WASHINGTON (CNN) -- Former President Bill Clinton's international business dealings, global foundation and penchant for going off script could present a significant obstacle to Hillary Clinton becoming secretary of state, observers say.
Bill Clinton's extensive global ties could cause conflict if Hillary Clinton is appointed as secretary of state.
On the one hand, his established relationships with world leaders could instantly make the New York senator a welcome face in embassies around the world.
On the other, his complicated global business interests could present future conflicts of interest that result in unneeded headaches for the incoming commander-in-chief.
"These are issues that I'm sure are being discussed, and they will have to be worked out, and it's legitimate to ask these questions," said James Carville, a former aide to the Clintons and CNN contributor. Watch: Does Clinton want the job? »
Two officials with President-elect Barack Obama's transition team confirm to CNN that it is investigating Bill Clinton's finances and post-presidential dealings. As part of the early vetting process, the team is looking for any negative information that could throw the prospect of Hillary Clinton as secretary of state into jeopardy.
A particular issue could be the donor list of Bill Clinton's global foundation, which might show connections to international figures who push policies that might conflict with those of the new Obama administration.
Obama last week asked Clinton if she would consider being his secretary of state, multiple sources told CNN. Clinton's response is expected this week.
Since exiting the Oval Office eight years ago, Clinton has reportedly raised more than $500 million for the foundation, a significant portion of which financed the construction of his presidential library. The foundation has also doled out millions for AIDS relief in Africa and other charitable causes around the world.
Amid repeated criticism from Sen. Clinton's primary opponents, Bill Clinton would not reveal the extent of the foundation's donor list earlier this year. But The New York Times has reported the list includes some foreign governments, including members of the Saudi royal family, the king of Morocco, a fund connected to the United Arab Emirates, and the governments of Kuwait and Qatar.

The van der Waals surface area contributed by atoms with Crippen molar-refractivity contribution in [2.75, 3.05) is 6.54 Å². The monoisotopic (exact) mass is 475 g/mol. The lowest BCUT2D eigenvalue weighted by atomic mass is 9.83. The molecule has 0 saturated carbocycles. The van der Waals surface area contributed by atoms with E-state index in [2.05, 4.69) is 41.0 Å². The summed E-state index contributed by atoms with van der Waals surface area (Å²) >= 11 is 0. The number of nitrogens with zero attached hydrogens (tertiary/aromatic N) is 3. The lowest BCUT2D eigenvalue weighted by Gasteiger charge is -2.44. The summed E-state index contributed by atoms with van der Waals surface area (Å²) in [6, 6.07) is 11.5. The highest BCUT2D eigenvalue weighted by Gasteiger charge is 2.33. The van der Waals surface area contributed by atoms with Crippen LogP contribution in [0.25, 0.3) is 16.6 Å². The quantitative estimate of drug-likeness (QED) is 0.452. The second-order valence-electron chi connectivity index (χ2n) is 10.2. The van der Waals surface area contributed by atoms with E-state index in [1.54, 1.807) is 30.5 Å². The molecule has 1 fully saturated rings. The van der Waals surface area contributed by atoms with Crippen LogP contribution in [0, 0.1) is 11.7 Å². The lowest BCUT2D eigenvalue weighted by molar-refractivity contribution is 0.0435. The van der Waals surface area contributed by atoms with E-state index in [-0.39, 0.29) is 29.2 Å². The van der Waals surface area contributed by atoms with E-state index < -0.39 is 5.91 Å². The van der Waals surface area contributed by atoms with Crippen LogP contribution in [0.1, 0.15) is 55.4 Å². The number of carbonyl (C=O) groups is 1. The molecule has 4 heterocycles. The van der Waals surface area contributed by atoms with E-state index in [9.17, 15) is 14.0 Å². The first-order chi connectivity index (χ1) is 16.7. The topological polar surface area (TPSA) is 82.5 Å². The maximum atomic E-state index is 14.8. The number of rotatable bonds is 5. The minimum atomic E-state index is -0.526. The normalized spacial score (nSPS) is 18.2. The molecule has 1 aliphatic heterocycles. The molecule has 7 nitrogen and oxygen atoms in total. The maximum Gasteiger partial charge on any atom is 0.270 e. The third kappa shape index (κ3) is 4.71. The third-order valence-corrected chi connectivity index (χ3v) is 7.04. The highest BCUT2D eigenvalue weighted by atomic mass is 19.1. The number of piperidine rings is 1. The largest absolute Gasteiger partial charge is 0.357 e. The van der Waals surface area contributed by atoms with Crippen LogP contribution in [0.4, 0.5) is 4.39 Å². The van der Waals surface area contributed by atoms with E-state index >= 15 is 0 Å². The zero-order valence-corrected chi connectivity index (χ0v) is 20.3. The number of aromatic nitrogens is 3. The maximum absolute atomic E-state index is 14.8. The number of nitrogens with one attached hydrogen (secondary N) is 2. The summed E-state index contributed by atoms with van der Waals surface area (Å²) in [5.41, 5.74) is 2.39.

The former president has also reportedly solicited funds from international business figures connected to human rights abuses that his wife has outwardly criticized, including the governments of Kazakhstan and China.
During the New York senator's White House bid, critics repeatedly said that foreign governments and business executives could try to exert influence through donations to the foundation, prompting a pledge from the former president to publicly disclose all future donors.
Observers say the same criticism is likely to be raised should Hillary Clinton become secretary of state, especially if countries she is dealing with on the diplomatic stage have at the same time donated heavily to her husband.
The matter could be complicated even further if it remains unclear exactly which foreign governments are supporting Clinton's foundation and to what extent. On Monday, Politico reported that Obama's team is seeking more information about the former president's finances and is growing frustrated over the Clinton camp's response.
The Obama officials disputed the Politico report, but confirmed the transition team is seeking unspecified records from the former president to get a better handle on issues related to his foundation work and presidential library to try to deal with potential conflicts of interest.
Also at issue is the former president's role in general should his wife become secretary of state. Since leaving office, Bill Clinton has become a globetrotter of sorts, amassing millions in speaking fees as he gives talks before corporations around the world.
The Obama administration would probably seek to curtail that practice amid worries that the former president's words could contradict those of his wife at times and make unclear to some just who is speaking for the United States government. But it's unlikely that Clinton, who has always enjoyed the spotlight, would be willing to retreat from the public eye.
"She really has to sit down with her husband and work through where does this leave him," said David Gergen, a senior political analyst for CNN who worked in Clinton's White House. "After all, he's very deeply involved in the Clinton Global Initiative, doing good around the world. Could he continue to do that? Would he have to shut it down? Could he take money from people? There are lots of secondary questions."
Even more problematic could be the former president's history of going decidedly off message during speeches and his willingness to blatantly speak his mind seemingly without regard for the political fallout.
During her presidential bid last year, Sen. Clinton at times publicly criticized her husband for things he said on the campaign trail, and in one particularly embarrassing moment for the campaign, she told him to "knock it off."
But ultimately, the duty of keeping the former president in check may fall to the New York senator should she assume the top diplomatic post.
"If he doesn't stay on script, she's going to have to discipline him, just like she did in the campaign," said Gloria Borger, a CNN senior political analyst.
"It won't be up to Obama, it will be up to her."
CNN's Ed Henry contributed to this report.
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